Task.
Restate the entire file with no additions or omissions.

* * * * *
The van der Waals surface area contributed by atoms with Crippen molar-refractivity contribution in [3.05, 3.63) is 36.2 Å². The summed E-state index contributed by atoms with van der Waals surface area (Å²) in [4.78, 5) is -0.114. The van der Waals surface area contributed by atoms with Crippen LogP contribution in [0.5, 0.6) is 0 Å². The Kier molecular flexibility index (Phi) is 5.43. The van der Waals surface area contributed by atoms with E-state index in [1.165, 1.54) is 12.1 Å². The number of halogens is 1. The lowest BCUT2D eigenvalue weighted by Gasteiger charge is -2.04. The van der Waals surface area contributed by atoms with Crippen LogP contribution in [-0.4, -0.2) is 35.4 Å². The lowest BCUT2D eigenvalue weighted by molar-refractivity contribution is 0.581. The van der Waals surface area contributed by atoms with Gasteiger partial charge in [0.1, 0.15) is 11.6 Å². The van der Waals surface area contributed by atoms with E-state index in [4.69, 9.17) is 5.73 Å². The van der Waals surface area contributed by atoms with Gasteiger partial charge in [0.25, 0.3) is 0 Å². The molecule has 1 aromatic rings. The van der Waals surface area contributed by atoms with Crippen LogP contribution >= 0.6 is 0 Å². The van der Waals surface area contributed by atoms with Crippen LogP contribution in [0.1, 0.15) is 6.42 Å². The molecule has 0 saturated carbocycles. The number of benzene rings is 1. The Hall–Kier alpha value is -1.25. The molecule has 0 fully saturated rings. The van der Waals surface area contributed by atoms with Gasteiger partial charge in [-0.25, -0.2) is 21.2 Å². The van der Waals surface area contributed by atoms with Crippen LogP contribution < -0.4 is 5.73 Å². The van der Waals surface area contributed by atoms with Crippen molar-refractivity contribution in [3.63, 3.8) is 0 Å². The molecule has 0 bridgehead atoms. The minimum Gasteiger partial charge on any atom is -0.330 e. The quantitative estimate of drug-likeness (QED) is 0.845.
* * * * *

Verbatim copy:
The van der Waals surface area contributed by atoms with Crippen molar-refractivity contribution in [3.05, 3.63) is 36.2 Å². The summed E-state index contributed by atoms with van der Waals surface area (Å²) in [4.78, 5) is -0.114. The van der Waals surface area contributed by atoms with Crippen LogP contribution in [0.5, 0.6) is 0 Å². The Kier molecular flexibility index (Phi) is 5.43. The van der Waals surface area contributed by atoms with E-state index in [1.165, 1.54) is 12.1 Å². The number of halogens is 1. The lowest BCUT2D eigenvalue weighted by Gasteiger charge is -2.04. The van der Waals surface area contributed by atoms with Crippen LogP contribution in [-0.4, -0.2) is 35.4 Å². The lowest BCUT2D eigenvalue weighted by molar-refractivity contribution is 0.581. The van der Waals surface area contributed by atoms with Gasteiger partial charge in [0.1, 0.15) is 11.6 Å². The van der Waals surface area contributed by atoms with E-state index in [4.69, 9.17) is 5.73 Å². The van der Waals surface area contributed by atoms with Gasteiger partial charge in [0.25, 0.3) is 0 Å². The molecule has 1 aromatic rings. The van der Waals surface area contributed by atoms with Crippen LogP contribution >= 0.6 is 0 Å². The van der Waals surface area contributed by atoms with Crippen LogP contribution in [0.1, 0.15) is 6.42 Å². The molecule has 0 saturated carbocycles. The number of benzene rings is 1. The Hall–Kier alpha value is -1.25. The molecule has 0 fully saturated rings. The van der Waals surface area contributed by atoms with Gasteiger partial charge in [-0.25, -0.2) is 21.2 Å². The van der Waals surface area contributed by atoms with Crippen LogP contribution < -0.4 is 5.73 Å². The van der Waals surface area contributed by atoms with Crippen molar-refractivity contribution in [3.63, 3.8) is 0 Å². The molecule has 0 bridgehead atoms. The minimum Gasteiger partial charge on any atom is -0.330 e. The quantitative estimate of drug-likeness (QED) is 0.845.